I counted the rhythm. My bare arm laying over the top of its massive brown feathered body. Its chest rising and falling in sync with the expansion of lungs. My arm rising and falling with the chest.
What a simple thing a sign of life can be.
Bees. They’re those pesky summer insects you ran away from as a kid.
They’re those pesky summer insects that I often times still run away from.
And yet…. we need them. It’s a natural catch-22.
If you want fruits, vegetables, and wheat in your diet then you also want honey bees to exist. In fact, if you want to exist in general, you probably want honey bees to exist. One-third of the of the food we eat— close to 70 out of the 100 most used crops in the United States—are all pollinated by bees. To approach this impact from an economic standpoint, that’s around 16 billion dollars worth of crops annually.
“WHAT IS A POST ABOUT NEW YORK DOING IN THE NATURE SECTION, KATY!?” You ask, somewhat violently amidst your perplexion.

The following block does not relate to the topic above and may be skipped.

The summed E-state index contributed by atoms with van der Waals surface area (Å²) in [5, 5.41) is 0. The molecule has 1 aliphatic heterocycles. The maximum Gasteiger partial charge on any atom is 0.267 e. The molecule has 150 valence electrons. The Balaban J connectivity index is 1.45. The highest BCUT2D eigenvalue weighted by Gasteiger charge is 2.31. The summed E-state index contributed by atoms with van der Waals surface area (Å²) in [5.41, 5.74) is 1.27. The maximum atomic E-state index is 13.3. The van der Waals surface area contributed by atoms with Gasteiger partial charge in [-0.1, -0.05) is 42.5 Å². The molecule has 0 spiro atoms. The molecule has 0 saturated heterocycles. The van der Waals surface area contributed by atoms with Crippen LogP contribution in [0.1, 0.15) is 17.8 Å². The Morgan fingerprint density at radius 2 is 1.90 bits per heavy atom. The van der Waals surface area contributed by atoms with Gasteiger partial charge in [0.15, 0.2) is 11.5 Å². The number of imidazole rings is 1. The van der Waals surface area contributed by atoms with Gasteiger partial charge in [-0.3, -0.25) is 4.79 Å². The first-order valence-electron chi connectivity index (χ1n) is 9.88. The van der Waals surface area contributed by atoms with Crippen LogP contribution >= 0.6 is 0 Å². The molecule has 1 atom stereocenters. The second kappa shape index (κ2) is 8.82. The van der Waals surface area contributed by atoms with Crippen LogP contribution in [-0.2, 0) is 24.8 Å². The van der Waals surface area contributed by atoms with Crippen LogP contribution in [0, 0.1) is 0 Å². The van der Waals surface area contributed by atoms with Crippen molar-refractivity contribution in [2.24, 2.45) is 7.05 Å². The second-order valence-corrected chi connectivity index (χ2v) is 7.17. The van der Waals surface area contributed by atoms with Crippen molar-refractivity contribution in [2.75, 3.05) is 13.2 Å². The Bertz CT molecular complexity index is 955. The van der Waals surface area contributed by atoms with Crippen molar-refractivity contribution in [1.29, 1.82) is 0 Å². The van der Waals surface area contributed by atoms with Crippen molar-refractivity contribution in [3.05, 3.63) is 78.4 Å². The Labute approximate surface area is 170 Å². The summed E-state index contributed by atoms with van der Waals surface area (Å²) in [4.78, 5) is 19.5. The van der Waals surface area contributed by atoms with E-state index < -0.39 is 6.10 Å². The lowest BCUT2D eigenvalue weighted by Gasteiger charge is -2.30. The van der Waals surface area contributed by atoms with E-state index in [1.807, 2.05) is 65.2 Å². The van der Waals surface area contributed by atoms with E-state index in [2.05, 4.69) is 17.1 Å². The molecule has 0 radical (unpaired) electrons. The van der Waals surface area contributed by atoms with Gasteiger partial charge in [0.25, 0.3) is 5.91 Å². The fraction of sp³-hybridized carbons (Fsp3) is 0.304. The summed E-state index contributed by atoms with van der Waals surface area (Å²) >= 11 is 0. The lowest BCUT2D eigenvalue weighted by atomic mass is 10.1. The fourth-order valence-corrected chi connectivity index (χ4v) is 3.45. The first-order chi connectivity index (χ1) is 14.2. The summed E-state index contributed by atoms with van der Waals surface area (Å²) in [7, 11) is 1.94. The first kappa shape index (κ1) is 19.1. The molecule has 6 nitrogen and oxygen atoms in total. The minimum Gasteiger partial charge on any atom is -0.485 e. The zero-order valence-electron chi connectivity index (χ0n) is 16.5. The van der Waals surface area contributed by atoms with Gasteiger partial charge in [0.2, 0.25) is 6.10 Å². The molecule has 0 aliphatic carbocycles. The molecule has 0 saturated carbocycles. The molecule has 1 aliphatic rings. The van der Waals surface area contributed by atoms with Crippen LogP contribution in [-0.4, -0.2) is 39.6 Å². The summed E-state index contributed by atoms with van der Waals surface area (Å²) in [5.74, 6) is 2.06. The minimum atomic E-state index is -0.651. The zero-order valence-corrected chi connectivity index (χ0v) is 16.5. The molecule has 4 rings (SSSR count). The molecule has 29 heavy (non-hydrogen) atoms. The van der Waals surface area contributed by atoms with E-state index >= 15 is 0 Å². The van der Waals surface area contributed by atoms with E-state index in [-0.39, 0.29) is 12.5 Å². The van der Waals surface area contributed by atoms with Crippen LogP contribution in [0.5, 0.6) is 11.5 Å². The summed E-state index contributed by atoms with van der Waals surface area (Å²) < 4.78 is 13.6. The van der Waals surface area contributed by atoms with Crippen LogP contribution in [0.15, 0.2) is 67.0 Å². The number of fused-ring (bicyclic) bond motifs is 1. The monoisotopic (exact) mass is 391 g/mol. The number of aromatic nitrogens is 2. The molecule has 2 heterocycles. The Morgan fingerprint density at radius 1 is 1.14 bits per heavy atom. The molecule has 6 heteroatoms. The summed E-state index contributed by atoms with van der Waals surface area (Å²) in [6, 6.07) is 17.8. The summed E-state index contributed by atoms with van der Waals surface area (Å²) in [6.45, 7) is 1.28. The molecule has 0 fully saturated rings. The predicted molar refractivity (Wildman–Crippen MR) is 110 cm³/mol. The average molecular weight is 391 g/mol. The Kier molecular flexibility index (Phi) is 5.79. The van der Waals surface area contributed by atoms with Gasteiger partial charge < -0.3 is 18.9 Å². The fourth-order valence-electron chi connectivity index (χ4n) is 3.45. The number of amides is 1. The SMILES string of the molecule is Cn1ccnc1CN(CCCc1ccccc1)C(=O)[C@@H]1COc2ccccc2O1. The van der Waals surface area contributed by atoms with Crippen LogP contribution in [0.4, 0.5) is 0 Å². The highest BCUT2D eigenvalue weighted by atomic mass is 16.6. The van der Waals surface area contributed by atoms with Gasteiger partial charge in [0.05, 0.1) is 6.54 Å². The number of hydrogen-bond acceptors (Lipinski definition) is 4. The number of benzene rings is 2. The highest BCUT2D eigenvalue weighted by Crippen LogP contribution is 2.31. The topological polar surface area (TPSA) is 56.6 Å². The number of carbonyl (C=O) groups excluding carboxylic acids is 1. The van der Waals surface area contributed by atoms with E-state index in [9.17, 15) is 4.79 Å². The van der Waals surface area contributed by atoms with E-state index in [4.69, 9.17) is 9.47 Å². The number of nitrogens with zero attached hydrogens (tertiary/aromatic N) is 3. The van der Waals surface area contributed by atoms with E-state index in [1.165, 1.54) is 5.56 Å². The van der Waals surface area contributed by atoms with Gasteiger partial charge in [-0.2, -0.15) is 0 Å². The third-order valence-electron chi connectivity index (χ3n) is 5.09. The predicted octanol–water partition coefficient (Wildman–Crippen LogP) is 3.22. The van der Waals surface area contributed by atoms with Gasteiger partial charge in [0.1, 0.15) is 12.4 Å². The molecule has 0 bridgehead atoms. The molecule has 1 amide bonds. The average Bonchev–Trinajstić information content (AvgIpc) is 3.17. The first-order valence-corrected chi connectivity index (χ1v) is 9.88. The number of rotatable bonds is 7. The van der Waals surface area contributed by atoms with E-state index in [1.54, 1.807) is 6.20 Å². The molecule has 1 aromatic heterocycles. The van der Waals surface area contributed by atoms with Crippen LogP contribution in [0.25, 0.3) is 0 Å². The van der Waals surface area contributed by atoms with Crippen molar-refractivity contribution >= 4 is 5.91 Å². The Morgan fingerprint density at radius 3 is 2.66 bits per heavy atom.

Fear not, dear reader. You will soon either realize that my mind makes zero sense, or that perhaps cities have a lot to do with nature.
I recently traveled to New York City on a trip that was half-based around the identity journey of being in my mid-20’s and wholly-based on networking interviews with publishers. At one point in my life, working as an editor at a prestigious publishing company sounded like a dream-job. I pictured myself bustling around the streets of Soho, grabbing sushi for lunch before returning to work–helping authors perfect the worlds I lost myself in in as a child, and perhaps eventually creating one of those worlds myself.